Throughout the week, congressional Republicans have been continuing their discussions over how to tackle health reform moving forward. There remains significant disagreements between members of the far-right House Freedom Caucus and the centrist-Republican Tuesday Group and by the end of the week both groups seemed to admit that there is still no clear path forward. Representative Chris Collins (R-NY), a member of the Tuesday Group, doubted that a deal would ever be possible, noting his discouragement with hard-liners for never being satisfied with the concessions they are given, “The Freedom Caucus continues to play Lucy with the football,” and that, “Nothing’s going to change and they’re not there now. What would get them there?”

Vice President Mike Pence led the White House’s efforts this week to bring the two factions together. However, each of the concessions that Pence tried to win the support of Freedom Caucus members were quickly panned by centrist and mainstream Republicans. This included a proposal that would allow states to opt-out of the ACA’s essential health benefits and community rating provisions. While there would still be a prohibition on excluding individuals with pre-existing conditions, this would allow insurers to charge them more for coverage.

This proposal was later pared down to just allowing states to opt-out of minimum health benefits and narrowly increasing flexibility with age-rating bands, which led to confusion and consternation among members of both groups, as Freedom Caucus members saw the proposal as falling far short of their requests while the Tuesday Group thought that the proposal went too far. This has led to blame being cast by members of both groups and outside organizations, including Heritage Action, which called out the moderate Republicans saying, “They’re opposed because they do not want to repeal Obamacare” and “They do not believe in the basic premises of the Republican party.” Meanwhile, Representative Collins of the Tuesday Group cast blame on House Speaker Paul Ryan (R-WI) and House Majority Leader Kevin McCarthy (R-CA), “I’ve been extremely unimpressed at this point with the job House leadership is doing.”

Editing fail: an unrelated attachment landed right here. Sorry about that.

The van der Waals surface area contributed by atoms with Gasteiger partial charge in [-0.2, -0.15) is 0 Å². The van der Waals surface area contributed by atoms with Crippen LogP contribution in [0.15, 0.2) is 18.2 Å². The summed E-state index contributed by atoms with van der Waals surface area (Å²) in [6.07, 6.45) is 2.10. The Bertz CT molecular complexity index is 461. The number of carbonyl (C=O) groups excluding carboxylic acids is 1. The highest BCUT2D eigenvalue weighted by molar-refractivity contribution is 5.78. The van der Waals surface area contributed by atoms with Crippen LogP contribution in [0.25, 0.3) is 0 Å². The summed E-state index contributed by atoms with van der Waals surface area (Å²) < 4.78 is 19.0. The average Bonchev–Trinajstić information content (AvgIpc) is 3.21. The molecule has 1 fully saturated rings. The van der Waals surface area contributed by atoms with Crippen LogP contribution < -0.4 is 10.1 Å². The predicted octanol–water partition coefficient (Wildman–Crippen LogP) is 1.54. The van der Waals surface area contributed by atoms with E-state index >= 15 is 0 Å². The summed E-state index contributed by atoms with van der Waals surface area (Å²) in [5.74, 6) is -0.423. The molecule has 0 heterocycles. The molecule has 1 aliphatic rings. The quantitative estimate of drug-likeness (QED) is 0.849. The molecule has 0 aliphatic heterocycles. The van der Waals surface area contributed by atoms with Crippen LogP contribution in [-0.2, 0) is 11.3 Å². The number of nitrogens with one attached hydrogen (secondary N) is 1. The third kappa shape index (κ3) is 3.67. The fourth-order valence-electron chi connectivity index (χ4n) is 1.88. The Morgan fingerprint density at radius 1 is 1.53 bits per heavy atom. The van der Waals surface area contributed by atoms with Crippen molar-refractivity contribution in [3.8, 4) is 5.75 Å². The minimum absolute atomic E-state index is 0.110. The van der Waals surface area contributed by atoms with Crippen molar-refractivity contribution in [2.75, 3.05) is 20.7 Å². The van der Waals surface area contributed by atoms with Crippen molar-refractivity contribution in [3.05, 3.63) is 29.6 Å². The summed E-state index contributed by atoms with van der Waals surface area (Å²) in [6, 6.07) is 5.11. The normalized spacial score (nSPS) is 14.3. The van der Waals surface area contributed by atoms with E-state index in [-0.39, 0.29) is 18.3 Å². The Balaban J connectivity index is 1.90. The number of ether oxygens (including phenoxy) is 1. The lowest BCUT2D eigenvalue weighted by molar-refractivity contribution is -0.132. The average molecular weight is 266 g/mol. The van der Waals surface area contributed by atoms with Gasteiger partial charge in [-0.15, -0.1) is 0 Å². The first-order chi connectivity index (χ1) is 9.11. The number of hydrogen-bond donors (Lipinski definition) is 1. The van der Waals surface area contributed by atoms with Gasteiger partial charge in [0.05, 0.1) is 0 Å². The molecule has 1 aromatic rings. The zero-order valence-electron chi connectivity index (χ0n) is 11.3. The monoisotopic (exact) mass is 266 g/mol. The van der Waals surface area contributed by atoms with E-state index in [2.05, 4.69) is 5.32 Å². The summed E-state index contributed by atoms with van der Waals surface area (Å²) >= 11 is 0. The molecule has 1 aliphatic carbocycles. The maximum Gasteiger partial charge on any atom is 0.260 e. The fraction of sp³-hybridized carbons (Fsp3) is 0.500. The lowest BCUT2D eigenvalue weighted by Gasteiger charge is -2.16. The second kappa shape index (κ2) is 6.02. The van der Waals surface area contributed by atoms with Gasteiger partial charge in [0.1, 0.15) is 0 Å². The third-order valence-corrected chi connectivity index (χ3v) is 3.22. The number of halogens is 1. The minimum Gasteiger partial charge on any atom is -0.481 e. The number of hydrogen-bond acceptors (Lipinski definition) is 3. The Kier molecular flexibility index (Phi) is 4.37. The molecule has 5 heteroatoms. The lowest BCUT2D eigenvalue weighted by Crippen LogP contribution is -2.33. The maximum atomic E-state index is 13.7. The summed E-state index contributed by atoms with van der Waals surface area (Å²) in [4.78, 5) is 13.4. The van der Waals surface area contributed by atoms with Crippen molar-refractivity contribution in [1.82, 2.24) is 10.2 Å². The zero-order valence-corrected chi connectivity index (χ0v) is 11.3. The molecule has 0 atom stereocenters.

Following the proposal’s rejection, the White House’s discussions with Speaker Ryan and Majority Leader McCarthy culminated in the demand for Congress to hold a vote on the bill before the two-week break and prompted the Rules Committee vote on the reinsurance amendment. While the House opted against holding a vote this week, just prior to leaving for the break, McCarthy claimed that members could be called back at some point during the recess to vote on a new healthcare package. But with a full calendar of items they must pass awaiting their return—including avoiding a government shutdown and re-authorization of the Prescription Drug User Fee Act—it is unlikely that repeal efforts will be seriously considered until May at the earliest, assuming Republicans determine there is any possibility for crafting a policy solution that will satisfy all constituencies of the party.

As Republicans continue to hash out these disagreements, the White House’s congressional liaison and the conservative-leaning Blue Dog Democrats held a meeting to discuss various issues where they could find agreement. President Trump previously noted that he may need Democratic support to push through his agenda items after Republicans have shown sharp policy disagreements. Yet, Democrats have also pushed back at the administration, including a score of Senate Democrats who called out Health and Human Services Secretary Tom Price for sharing a list of proposed regulatory changes with House Republicans and not Democrats during negotiations over the AHCA, and requested that the administration provide those changes and to work with Democrats on improvements to the ACA.